|High-speed hosting||Relatively high prices after their special price runs out|
|Very secure||Limited disk space|
|Free WordPress services||Better options for more tech savvy customers|
|Great customer support|
Looking around on the site and researching SiteGround, I would absolutely recommend SiteGround. If you're looking for something simple, you can pay the $3.95 a month (special price) and get started.
But, what I found especially helpful, however, was the free WordPress services. It's not secret that WordPress can be difficult, so the tutorials alone are great if you need to go the cheap route and sign-up for WordPress.
It doesn't matter if you're creating a site for the first time and looking for a reliable host, or if you want someone to do the nitty gritty work for you and create (and manage) a site–SiteGround has something for you!
It’s not an exaggeration to say that starting a blog changed the entire trajectory of my life. And many of you have expressed interest in exploring this as a hobby or maybe even as a side hustle. So with that in mind if you’re looking to start a blog, here is a step-by-step guide you can follow to get started today. You can have a blog up and running in just a few hours, even if your tech skills are limited.
Why Start a Blog
Before you get started creating your blog, you'll want to take some time and figure out why you’re looking to start a blog in the first place Having a ‘why’ behind your blog can help when it comes to choosing a name, theme, topic, and the positioning of potential affiliates. Also, the ‘why’ behind your blog will help you determine who your ideal reader is.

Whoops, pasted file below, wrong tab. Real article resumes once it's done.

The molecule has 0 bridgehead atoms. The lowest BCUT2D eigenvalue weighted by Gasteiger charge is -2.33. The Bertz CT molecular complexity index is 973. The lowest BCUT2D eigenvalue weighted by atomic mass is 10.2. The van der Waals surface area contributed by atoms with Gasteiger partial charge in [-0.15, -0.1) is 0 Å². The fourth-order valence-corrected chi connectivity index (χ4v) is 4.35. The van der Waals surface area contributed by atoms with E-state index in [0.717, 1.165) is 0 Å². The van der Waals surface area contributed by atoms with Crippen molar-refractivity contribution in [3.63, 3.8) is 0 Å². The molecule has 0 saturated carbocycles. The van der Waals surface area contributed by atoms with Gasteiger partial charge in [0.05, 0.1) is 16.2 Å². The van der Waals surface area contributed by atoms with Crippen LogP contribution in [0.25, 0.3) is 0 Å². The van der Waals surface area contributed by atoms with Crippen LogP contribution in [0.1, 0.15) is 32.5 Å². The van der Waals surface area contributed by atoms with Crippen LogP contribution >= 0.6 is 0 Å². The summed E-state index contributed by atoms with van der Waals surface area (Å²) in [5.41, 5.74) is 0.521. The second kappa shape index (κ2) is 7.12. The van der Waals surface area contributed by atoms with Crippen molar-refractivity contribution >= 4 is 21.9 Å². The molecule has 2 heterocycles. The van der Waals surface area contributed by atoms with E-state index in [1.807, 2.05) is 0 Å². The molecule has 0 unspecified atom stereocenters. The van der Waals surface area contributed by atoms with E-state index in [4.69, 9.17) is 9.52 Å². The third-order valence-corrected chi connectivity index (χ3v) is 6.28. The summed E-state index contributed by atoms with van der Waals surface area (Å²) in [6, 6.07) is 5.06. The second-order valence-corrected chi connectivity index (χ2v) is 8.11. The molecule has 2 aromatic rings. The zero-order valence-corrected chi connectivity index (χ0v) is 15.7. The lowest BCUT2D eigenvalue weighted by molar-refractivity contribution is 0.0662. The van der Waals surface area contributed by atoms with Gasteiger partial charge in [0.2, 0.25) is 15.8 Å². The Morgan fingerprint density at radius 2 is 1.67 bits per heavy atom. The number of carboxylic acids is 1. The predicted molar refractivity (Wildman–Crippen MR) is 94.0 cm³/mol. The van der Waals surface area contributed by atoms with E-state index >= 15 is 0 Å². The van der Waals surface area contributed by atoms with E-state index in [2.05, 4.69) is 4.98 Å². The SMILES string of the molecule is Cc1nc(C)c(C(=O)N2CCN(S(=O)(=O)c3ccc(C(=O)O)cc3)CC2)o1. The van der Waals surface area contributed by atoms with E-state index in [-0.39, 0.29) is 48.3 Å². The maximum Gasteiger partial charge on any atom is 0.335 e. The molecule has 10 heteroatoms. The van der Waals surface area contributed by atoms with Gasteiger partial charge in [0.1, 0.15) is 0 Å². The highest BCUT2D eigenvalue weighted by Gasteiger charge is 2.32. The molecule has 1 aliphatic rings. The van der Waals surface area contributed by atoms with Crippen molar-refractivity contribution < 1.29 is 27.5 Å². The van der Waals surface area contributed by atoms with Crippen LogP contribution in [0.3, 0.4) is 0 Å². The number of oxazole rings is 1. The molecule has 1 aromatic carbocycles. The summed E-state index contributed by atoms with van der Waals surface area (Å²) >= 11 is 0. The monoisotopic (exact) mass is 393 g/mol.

Here are some of the primary reasons people start blogs.
Some blogs exist purely to act as a form of journaling. Some individuals find it cathartic to put their thoughts into words and share them. And, in some cases, the blogger behind the blog remains anonymous to create even more comfort when sharing their personal thoughts and feelings.
Blogs are amazing for educating a specific audience on a given topic. Blogs posts vary in style, but those that are informational or ‘how-to’ in nature, help their audiences learn more about a given topic, or specifically show them how to do something.
Some people are blown away when they learn that blogs are great for earning money. For some, blogs are much more than a hobby, in some cases, blogs are full-blown businesses. Not only do big blogs earn plenty of money, but they can also be sold for big sums of money too. While your goal doesn’t need to be to make loads of money, it can be fun to aim for some level of monetization.
Related: 4 Ways To Monetize A Blog
For those with another primary business, a blog is a great secondary method of building credibility within an industry. While you might have a business presence through LinkedIn or other social channels, a blog is a space to share what you know about your field of expertise–whether it’s cooking, decorating, personal finance, investing, cars, etc.
Getting Started–The Nuts And Bolts To Your New Blog